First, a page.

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June 23, 2018
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Medical Users May Resuscitate Long Dead Retail Big Box Space in the Inland Empire

12/28/17

This report was provided to us by CBRE and is based on research conducted by the global real estate services firm.

We’ve all heard the adage “if the shoe fits, wear it.” When we look at the Inland Empire’s (IE) large supply of vacant retail Big Box space, it seems the best fit for this type of commercial space is yet another large retailer. This thinking has proven troublesome for some landlords post-recession, with many opting to divide large empty boxes into smaller units for multiple tenants when a single suitably large tenant cannot be found. This model has been immensely successful in the IE for the past few years, but there is another occupier outside the retail sphere that is quickly gaining traction here and across the country: Medical.

With the IE’s population increasing at a steady rate of 1% annually, demand in the health services sector grew by 4% annually, and medical office users leased nearly 158k sf. on average each year in the IE. Though there is no shortage of vacant office space in the area, the proximity of many empty big box spaces to dense neighborhood populations creates an enticing opportunity. Landlords have been happy to accommodate as well, mostly due to medical users’ good credit standing.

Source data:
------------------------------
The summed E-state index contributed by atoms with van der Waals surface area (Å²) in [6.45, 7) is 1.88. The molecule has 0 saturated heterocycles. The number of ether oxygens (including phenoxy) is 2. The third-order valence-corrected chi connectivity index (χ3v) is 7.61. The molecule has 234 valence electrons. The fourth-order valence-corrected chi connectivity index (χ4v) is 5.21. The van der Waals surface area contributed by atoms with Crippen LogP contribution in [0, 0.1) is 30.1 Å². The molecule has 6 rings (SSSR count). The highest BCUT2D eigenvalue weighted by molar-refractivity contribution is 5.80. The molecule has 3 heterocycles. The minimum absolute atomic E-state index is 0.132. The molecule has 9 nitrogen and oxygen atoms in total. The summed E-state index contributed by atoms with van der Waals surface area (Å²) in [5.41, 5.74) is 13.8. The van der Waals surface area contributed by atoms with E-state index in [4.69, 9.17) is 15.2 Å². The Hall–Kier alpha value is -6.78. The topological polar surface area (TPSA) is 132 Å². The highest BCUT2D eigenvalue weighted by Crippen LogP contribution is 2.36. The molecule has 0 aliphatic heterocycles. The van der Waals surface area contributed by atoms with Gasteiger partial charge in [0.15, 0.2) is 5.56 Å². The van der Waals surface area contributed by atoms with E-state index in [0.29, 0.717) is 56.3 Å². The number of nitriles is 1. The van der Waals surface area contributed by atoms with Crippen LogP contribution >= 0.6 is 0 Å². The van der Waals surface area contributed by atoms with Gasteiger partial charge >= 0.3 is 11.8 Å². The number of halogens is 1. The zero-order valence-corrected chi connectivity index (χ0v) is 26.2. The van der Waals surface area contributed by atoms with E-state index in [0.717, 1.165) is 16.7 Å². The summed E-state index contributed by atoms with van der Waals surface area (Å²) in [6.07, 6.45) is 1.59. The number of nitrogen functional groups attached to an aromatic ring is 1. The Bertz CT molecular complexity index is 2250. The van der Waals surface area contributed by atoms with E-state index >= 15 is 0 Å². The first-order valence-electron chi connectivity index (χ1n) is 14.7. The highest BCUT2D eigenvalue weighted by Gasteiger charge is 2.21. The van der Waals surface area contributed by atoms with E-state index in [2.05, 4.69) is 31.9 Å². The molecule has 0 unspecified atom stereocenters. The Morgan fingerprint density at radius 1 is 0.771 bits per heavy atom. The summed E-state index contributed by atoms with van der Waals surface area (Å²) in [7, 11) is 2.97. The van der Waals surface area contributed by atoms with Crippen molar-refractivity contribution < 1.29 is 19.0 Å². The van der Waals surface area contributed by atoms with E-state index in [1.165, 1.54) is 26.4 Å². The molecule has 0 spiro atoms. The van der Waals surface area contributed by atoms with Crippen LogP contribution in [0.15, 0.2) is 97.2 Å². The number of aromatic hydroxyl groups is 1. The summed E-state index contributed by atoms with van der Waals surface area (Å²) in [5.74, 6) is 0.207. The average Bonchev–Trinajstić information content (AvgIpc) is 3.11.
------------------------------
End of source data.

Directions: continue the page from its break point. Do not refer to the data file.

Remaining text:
There are, however, potential drawbacks. Owners hoping to inject new life into their centers may find challenges with medical occupiers. Lack of synergy with neighboring retailers could draw potential foot-traffic elsewhere, or at worst, deter other shops from moving in. Careful planning will be critical to ensuring the lifeblood of the center continues to flow despite the absence of a major retail anchor.

Some office users such as call centers, charter and trade schools have also found success by leasing former big box space in the IE. Even last-mile e-commerce could be a potential occupier in the future.

Big box space in the IE is poised to become the Swiss army knife of commercial real estate in the very near future. At least for now, it depends on landlords’ willingness to see the doctor, or end up pulling the plug.





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